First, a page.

The French and English War--Disposition of the Indians--Erection of Forts--Fort Augusta--Events Along the West Branch--Scenes at Chinckeclamousche--Summary--Close of the War.
The war between England and France began in the year 1744, and was closed by the treaty of Aix-la-Chapelle in 1748. The Six Nations generally maintained their neutrality, though the Mohawks occasionally gave some aid to the English. During the eight years of nominal peace which succeeded that treaty, both the French and English made every attempt to extend their dominion beyond the frontier settlements, the French with the greater success. In addition to their already established posts in Niagara and Detroit, they added Presque Isle (now Erie), Venango, and finally built Fort Duquesne on the site of Pittsburgh, evidently with design of establishing a line of forts from the lakes to the Ohio, and thence down that river to the Mississippi.
Frequent detachments of troops and their Indian allies passed through along this line from Niagara to Erie, either by lake or on foot, and thence to Venango and Duquesne. Dark-gowned Jesuits hastened to and fro, everywhere receiving the respect of the red men, and using all their art to magnify the power of both Rome and France.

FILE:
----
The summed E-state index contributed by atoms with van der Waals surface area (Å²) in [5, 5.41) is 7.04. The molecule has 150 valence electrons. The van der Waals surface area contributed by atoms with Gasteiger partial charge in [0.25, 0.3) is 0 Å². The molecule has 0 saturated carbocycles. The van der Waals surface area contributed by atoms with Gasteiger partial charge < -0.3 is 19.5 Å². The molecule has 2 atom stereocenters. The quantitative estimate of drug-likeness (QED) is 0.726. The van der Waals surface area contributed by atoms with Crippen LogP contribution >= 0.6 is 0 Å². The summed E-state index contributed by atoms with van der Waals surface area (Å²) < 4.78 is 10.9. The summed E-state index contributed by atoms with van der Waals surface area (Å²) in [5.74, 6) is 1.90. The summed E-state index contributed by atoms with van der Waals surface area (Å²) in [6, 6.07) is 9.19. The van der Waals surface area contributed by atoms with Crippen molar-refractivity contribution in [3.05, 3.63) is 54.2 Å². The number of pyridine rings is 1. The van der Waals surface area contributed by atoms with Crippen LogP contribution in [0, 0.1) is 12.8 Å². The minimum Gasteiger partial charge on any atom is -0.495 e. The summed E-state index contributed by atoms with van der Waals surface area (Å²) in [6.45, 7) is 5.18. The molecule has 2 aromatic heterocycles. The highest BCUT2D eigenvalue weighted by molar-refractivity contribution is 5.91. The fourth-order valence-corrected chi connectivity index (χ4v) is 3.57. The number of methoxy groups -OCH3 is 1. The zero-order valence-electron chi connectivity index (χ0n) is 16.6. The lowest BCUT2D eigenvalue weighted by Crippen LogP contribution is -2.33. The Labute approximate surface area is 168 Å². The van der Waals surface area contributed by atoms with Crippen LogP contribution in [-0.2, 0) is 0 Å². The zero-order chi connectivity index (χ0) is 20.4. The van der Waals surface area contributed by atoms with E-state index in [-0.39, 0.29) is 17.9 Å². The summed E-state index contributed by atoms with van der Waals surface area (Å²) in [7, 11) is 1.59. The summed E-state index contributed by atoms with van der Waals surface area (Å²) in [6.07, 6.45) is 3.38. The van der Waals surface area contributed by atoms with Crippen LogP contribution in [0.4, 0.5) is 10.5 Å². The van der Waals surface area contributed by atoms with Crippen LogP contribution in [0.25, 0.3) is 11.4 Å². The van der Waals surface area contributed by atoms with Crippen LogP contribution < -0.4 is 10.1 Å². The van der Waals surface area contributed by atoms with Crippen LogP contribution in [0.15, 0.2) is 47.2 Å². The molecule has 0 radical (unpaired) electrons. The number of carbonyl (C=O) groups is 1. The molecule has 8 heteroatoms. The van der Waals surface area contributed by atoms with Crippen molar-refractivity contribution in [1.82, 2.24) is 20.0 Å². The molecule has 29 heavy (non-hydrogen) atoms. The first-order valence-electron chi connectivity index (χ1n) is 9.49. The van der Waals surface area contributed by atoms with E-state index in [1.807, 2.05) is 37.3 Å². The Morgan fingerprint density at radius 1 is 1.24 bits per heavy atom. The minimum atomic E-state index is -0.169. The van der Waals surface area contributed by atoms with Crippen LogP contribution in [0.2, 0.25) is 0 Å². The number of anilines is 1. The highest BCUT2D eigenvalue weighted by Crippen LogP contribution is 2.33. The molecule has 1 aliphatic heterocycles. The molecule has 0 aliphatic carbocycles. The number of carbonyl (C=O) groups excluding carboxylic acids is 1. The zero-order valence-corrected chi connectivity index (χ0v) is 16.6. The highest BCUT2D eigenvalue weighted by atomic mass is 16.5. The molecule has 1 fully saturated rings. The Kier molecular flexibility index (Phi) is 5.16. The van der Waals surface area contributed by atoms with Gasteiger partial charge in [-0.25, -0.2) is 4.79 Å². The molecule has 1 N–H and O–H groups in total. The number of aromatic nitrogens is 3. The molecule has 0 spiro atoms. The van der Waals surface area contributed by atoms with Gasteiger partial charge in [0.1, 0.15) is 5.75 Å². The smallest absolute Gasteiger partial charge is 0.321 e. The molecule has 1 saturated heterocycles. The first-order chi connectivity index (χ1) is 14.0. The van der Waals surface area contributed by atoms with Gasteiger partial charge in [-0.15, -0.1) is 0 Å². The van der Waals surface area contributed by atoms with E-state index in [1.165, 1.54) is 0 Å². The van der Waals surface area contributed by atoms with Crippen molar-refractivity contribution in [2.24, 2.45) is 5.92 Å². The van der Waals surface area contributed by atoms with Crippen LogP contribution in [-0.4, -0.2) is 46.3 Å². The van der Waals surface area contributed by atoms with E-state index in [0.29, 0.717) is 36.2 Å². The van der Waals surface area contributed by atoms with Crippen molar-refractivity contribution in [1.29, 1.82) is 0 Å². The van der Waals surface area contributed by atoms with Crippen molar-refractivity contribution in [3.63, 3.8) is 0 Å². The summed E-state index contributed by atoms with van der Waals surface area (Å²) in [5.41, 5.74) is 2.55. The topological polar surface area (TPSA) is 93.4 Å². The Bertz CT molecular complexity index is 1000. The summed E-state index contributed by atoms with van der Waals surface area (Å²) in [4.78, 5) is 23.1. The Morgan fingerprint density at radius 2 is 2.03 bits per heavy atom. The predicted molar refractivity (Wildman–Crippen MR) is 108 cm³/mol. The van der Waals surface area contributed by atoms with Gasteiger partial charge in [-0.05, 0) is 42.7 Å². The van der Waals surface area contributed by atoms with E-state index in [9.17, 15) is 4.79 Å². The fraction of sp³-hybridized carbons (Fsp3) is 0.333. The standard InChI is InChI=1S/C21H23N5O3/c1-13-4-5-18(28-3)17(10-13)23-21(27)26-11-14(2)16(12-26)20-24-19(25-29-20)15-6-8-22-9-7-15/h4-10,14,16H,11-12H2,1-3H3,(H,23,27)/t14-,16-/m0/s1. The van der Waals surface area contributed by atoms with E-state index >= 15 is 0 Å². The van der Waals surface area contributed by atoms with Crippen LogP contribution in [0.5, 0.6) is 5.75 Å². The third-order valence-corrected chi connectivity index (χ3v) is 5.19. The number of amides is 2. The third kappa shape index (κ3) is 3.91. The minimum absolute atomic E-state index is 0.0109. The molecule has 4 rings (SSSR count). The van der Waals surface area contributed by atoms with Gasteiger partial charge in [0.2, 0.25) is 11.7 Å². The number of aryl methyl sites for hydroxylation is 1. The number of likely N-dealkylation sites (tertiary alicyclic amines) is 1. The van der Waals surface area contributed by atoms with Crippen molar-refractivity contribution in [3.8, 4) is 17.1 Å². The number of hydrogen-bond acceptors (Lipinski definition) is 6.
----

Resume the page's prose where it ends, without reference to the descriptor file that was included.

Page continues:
After two years of open hostilities in America, and several important conflicts, war was again declared between England and France in 1756, this being their last great contest for the supremacy on American soil. In this war the Mohawks were persuaded to take the field in favor of the English, but the Senecas were friendly to the French, and only restrained themselves from taking up arms against the English by their unwillingness to fight against their brethren.
On the Ohio the Shawnees, who felt an open enmity against the English, had assumed a hostile attitude.
The Delawares, smarting under the terrible rebuke administered by the Iroquois sachem in the conference at Philadelphia, and knowing the friendly feelings of the Five Nations toward the English, refused to leave the Delaware River, but located at Wyoming.